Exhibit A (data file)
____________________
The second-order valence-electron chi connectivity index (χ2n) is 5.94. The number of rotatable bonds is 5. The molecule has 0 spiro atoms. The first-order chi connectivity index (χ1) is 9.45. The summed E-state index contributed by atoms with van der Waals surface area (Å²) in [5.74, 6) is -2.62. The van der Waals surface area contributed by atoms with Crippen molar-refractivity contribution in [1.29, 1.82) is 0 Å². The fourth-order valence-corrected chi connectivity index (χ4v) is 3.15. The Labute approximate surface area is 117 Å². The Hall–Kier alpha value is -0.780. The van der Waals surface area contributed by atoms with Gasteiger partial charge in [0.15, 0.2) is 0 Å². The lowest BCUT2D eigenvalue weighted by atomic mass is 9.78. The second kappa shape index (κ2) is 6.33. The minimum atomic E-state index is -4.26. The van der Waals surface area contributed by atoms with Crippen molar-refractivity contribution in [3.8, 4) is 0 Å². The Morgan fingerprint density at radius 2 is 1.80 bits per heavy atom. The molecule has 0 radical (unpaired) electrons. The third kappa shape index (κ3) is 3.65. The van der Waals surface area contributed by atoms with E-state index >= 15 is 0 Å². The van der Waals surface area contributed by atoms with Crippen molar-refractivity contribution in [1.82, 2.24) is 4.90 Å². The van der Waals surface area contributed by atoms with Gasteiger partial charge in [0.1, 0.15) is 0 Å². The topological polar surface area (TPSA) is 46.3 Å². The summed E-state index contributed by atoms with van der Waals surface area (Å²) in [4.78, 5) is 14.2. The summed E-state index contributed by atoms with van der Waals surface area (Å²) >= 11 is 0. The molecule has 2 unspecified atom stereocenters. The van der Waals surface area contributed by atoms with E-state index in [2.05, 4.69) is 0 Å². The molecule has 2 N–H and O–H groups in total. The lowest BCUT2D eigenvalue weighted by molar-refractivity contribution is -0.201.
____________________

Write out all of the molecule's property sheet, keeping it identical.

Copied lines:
The second-order valence-electron chi connectivity index (χ2n) is 5.94. The number of rotatable bonds is 5. The molecule has 0 spiro atoms. The first-order chi connectivity index (χ1) is 9.45. The summed E-state index contributed by atoms with van der Waals surface area (Å²) in [5.74, 6) is -2.62. The van der Waals surface area contributed by atoms with Crippen molar-refractivity contribution in [1.29, 1.82) is 0 Å². The fourth-order valence-corrected chi connectivity index (χ4v) is 3.15. The Labute approximate surface area is 117 Å². The Hall–Kier alpha value is -0.780. The van der Waals surface area contributed by atoms with Gasteiger partial charge in [0.15, 0.2) is 0 Å². The lowest BCUT2D eigenvalue weighted by atomic mass is 9.78. The second kappa shape index (κ2) is 6.33. The minimum atomic E-state index is -4.26. The van der Waals surface area contributed by atoms with Crippen molar-refractivity contribution in [3.8, 4) is 0 Å². The Morgan fingerprint density at radius 2 is 1.80 bits per heavy atom. The molecule has 0 radical (unpaired) electrons. The third kappa shape index (κ3) is 3.65. The van der Waals surface area contributed by atoms with E-state index >= 15 is 0 Å². The van der Waals surface area contributed by atoms with Crippen molar-refractivity contribution in [1.82, 2.24) is 4.90 Å². The van der Waals surface area contributed by atoms with Gasteiger partial charge in [0.1, 0.15) is 0 Å². The topological polar surface area (TPSA) is 46.3 Å². The summed E-state index contributed by atoms with van der Waals surface area (Å²) in [4.78, 5) is 14.2. The summed E-state index contributed by atoms with van der Waals surface area (Å²) >= 11 is 0. The molecule has 2 unspecified atom stereocenters. The van der Waals surface area contributed by atoms with E-state index in [2.05, 4.69) is 0 Å². The molecule has 2 N–H and O–H groups in total. The lowest BCUT2D eigenvalue weighted by molar-refractivity contribution is -0.201.